And Mission Fitness wasn’t the only business to donate – from food to bounce houses, face painters, to live music and equine therapy – the day was jam-packed with activities for all ages. “I can honestly say, every business I asked to sponsor responded with a yes,” states Natalie. “The community has been 100 percent behind us and their support has been overwhelming!” In addition to support from the business community, local organizations also donated their time and talent. Volunteers ranged from physical therapy students at Texas Tech University’s Health Science Center Permian Basin Campus, to local college sorority members to band members from area high schools, to members of the Midland Police Department’s Blue Knights Motorcycle club. Additional volunteers included members of area organizations that made up the event’s Resource Fair, such as the Department of Again and Disability Services, the P.E.N project, Early Childhood Intervention Program, the Bynum School, Sharing Hands Respite group, Midland Autism Resource Center and H-3 Equine Therapy.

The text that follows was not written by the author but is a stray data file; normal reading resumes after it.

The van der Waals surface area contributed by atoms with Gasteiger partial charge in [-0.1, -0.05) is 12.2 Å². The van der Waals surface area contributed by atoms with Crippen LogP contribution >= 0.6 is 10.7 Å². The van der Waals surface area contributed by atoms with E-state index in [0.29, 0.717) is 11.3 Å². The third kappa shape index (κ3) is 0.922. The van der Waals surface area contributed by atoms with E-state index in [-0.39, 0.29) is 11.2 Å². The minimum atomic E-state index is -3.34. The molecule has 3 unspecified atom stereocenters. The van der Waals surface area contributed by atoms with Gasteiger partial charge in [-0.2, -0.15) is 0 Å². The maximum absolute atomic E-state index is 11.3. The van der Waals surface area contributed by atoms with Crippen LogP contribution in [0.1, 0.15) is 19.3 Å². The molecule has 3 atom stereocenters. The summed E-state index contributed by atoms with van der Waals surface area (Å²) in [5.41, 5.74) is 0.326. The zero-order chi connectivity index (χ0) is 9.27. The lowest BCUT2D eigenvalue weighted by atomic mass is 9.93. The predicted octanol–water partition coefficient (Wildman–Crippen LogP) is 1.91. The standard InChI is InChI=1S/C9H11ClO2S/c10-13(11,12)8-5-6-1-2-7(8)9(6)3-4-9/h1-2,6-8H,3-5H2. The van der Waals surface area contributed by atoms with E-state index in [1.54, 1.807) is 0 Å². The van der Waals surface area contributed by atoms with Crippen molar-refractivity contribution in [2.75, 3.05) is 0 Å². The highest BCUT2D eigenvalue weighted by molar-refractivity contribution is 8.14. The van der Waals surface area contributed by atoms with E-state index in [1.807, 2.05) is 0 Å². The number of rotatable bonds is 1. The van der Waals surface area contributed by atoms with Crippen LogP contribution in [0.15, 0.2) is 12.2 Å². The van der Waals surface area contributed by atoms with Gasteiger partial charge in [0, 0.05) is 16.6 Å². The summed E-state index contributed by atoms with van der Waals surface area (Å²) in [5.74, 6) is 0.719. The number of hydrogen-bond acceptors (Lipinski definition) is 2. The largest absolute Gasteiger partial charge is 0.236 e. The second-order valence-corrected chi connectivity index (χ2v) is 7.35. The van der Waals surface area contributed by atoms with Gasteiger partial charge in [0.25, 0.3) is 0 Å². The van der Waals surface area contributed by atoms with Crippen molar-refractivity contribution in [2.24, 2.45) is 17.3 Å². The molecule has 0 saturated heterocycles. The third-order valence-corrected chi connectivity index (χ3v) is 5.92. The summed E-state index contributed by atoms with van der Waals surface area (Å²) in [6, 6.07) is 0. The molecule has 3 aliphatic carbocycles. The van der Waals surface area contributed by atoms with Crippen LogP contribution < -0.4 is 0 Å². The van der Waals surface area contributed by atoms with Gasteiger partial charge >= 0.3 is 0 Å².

A few of Team Princess Kate's Krew
Walk participants were asked to start or join a team online and begin registering sponsors and collecting donations. Lily’s team - named Team Tiger Lily, totaled 153 members including family and friends. More than 12 teams participated in the walk, along with others who showed up that day just to walk and lend their support.
Team Ziyah's Lil' Mermaids